Are grain processed foods

Low processed foods: cereals

 

Cereal products and products

 

English: flour and cereal products

 

introduction
Grain products and products are one of the most important staple foods for humans. Products made from wheat, rice, maize, millet, oats, barley and rye are of the greatest importance: around 80% of the total cultivated area is cultivated with these varieties, 50% of the food energy required in the world comes from their grain products. In Europe, wheat, barley, rye and oats are the most important varieties, in the USA maize (corn). However, almost half of the total production of grain is fed to slaughter animals.

Manufacture and properties of cereal products
The grains of naked grains (e.g. naked wheat, rye) fall out of the husks more or less by themselves during harvest, namely during threshing, and are then caught in the combine harvester, the straw and husks fall back onto the field.
The grains of the so-called spelled grains (e.g. oats, spelled wheat) sit more firmly in their husks. They have to be peeled out after threshing. To do this, the dried grains are mechanically bounced or sanded against walls, causing them to loosen from their shells. The grains are also roughly cleaned during or immediately after the harvest. This means that contaminants such as weed seeds, ergot, stones and insects are detected and removed by cleaning machines or special equipment in the combine harvester. In this state, the grain can now be stored in silos or halls.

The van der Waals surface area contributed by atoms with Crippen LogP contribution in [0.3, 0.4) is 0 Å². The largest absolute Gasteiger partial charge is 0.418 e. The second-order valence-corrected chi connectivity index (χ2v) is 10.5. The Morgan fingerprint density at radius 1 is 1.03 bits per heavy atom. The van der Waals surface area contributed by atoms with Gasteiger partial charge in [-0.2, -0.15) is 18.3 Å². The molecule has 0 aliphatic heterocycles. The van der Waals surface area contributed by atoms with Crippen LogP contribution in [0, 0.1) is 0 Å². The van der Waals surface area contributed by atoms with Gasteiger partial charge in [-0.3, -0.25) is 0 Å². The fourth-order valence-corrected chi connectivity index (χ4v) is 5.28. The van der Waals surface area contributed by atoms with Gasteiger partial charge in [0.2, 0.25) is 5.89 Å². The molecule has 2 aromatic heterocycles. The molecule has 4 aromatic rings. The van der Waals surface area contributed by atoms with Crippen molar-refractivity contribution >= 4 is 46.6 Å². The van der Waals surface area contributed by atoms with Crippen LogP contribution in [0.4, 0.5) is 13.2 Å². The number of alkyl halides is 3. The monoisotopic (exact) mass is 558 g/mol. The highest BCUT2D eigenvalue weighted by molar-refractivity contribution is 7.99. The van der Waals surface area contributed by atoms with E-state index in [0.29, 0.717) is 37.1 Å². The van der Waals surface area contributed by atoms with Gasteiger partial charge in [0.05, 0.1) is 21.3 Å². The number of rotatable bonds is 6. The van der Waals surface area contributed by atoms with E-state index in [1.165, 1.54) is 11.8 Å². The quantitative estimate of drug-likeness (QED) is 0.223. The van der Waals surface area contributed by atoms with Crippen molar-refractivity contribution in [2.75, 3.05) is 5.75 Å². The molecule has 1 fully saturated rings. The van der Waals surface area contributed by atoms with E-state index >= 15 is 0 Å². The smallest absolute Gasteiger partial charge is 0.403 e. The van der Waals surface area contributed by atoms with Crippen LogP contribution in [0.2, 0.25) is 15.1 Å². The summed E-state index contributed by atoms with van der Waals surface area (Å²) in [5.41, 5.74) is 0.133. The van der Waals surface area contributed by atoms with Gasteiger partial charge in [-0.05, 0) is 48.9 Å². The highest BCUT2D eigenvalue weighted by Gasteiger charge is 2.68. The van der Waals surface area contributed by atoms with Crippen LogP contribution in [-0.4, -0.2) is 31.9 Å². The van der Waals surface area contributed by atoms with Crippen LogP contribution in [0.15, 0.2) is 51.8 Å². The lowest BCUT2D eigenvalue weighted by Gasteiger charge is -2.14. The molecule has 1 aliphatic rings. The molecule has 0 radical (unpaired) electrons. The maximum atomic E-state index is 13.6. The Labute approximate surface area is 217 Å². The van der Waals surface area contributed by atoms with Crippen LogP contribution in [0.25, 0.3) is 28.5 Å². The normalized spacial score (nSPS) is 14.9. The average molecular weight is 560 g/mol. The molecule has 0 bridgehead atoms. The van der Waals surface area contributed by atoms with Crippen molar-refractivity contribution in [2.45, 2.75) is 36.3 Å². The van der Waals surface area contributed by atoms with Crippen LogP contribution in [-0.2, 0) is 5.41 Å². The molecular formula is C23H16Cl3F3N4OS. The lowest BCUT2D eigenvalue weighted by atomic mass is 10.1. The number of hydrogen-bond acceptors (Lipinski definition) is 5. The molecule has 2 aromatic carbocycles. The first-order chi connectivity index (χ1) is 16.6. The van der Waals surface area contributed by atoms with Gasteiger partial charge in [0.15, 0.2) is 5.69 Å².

Since humans cannot digest raw, whole grains, they have to be chopped up. Different grain products are created in the process.

Flour products:

* Haze is a wheat flour product and is somewhere between flour and semolina in terms of size. Like semolina, it does not contain any peel and therefore very few vitamins and minerals. Steam is used to make fine yeast pastries and pasta.

* Pearl barley are husked, peeled and sprouted grains. Barley grains are mostly used for this. In the case of naked barley, peeling is of course superfluous. The white color of the pearl barley is achieved by repeated grinding and polishing. For the production of pearl barley, the ground grains are cut into 2 to 4 parts and then ground and polished again until they are round as desired. Alternatively, broken grains can be used for this.